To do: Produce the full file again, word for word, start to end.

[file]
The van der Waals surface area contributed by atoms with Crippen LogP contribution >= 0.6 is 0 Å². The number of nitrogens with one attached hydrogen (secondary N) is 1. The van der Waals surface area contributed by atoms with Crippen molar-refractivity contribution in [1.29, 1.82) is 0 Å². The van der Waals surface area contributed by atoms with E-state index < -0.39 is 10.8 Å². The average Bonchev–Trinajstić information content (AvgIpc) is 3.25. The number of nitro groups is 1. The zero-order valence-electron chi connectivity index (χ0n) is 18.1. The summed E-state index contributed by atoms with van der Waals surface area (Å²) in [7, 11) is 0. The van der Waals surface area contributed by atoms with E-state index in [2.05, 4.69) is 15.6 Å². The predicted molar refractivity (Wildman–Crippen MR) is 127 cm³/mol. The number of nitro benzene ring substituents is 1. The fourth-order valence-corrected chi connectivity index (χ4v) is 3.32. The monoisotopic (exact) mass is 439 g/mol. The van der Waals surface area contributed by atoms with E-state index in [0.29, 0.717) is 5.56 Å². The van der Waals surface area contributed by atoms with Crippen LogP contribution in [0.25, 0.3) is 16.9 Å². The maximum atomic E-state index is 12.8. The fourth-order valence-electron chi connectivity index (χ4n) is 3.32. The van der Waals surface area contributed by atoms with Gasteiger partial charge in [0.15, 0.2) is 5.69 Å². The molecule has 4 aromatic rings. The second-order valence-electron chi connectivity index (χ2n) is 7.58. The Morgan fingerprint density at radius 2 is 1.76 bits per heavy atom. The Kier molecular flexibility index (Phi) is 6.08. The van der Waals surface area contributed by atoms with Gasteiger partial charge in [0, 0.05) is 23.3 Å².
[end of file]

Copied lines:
The van der Waals surface area contributed by atoms with Crippen LogP contribution >= 0.6 is 0 Å². The number of nitrogens with one attached hydrogen (secondary N) is 1. The van der Waals surface area contributed by atoms with Crippen molar-refractivity contribution in [1.29, 1.82) is 0 Å². The van der Waals surface area contributed by atoms with E-state index < -0.39 is 10.8 Å². The average Bonchev–Trinajstić information content (AvgIpc) is 3.25. The number of nitro groups is 1. The zero-order valence-electron chi connectivity index (χ0n) is 18.1. The summed E-state index contributed by atoms with van der Waals surface area (Å²) in [7, 11) is 0. The van der Waals surface area contributed by atoms with E-state index in [2.05, 4.69) is 15.6 Å². The predicted molar refractivity (Wildman–Crippen MR) is 127 cm³/mol. The number of nitro benzene ring substituents is 1. The fourth-order valence-corrected chi connectivity index (χ4v) is 3.32. The monoisotopic (exact) mass is 439 g/mol. The van der Waals surface area contributed by atoms with E-state index in [0.29, 0.717) is 5.56 Å². The van der Waals surface area contributed by atoms with Crippen LogP contribution in [0.25, 0.3) is 16.9 Å². The maximum atomic E-state index is 12.8. The fourth-order valence-electron chi connectivity index (χ4n) is 3.32. The van der Waals surface area contributed by atoms with Gasteiger partial charge in [0.15, 0.2) is 5.69 Å². The molecule has 4 aromatic rings. The second-order valence-electron chi connectivity index (χ2n) is 7.58. The Morgan fingerprint density at radius 2 is 1.76 bits per heavy atom. The Kier molecular flexibility index (Phi) is 6.08. The van der Waals surface area contributed by atoms with Gasteiger partial charge in [0, 0.05) is 23.3 Å².